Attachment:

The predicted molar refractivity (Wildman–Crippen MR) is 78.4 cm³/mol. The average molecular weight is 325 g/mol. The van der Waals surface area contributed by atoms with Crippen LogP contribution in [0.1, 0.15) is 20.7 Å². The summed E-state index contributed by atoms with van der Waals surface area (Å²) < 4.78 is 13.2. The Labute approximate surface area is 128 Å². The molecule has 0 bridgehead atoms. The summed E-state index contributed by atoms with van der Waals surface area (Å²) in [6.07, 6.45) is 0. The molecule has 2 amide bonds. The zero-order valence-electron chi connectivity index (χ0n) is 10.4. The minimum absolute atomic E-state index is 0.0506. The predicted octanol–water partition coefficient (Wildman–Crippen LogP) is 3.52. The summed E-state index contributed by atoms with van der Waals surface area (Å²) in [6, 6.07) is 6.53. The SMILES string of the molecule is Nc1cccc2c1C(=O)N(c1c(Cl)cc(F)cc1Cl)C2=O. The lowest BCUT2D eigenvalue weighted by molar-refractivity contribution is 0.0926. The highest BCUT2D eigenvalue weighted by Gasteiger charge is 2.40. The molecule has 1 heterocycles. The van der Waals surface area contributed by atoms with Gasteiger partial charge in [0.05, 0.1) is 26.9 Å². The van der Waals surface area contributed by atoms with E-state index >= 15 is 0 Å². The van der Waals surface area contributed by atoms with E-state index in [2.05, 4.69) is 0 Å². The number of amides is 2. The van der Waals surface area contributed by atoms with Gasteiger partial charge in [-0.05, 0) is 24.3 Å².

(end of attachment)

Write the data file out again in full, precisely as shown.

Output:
The predicted molar refractivity (Wildman–Crippen MR) is 78.4 cm³/mol. The average molecular weight is 325 g/mol. The van der Waals surface area contributed by atoms with Crippen LogP contribution in [0.1, 0.15) is 20.7 Å². The summed E-state index contributed by atoms with van der Waals surface area (Å²) < 4.78 is 13.2. The Labute approximate surface area is 128 Å². The molecule has 0 bridgehead atoms. The summed E-state index contributed by atoms with van der Waals surface area (Å²) in [6.07, 6.45) is 0. The molecule has 2 amide bonds. The zero-order valence-electron chi connectivity index (χ0n) is 10.4. The minimum absolute atomic E-state index is 0.0506. The predicted octanol–water partition coefficient (Wildman–Crippen LogP) is 3.52. The summed E-state index contributed by atoms with van der Waals surface area (Å²) in [6, 6.07) is 6.53. The SMILES string of the molecule is Nc1cccc2c1C(=O)N(c1c(Cl)cc(F)cc1Cl)C2=O. The lowest BCUT2D eigenvalue weighted by molar-refractivity contribution is 0.0926. The highest BCUT2D eigenvalue weighted by Gasteiger charge is 2.40. The molecule has 1 heterocycles. The van der Waals surface area contributed by atoms with Gasteiger partial charge in [0.05, 0.1) is 26.9 Å². The van der Waals surface area contributed by atoms with E-state index >= 15 is 0 Å². The van der Waals surface area contributed by atoms with E-state index in [2.05, 4.69) is 0 Å². The number of amides is 2. The van der Waals surface area contributed by atoms with Gasteiger partial charge in [-0.05, 0) is 24.3 Å².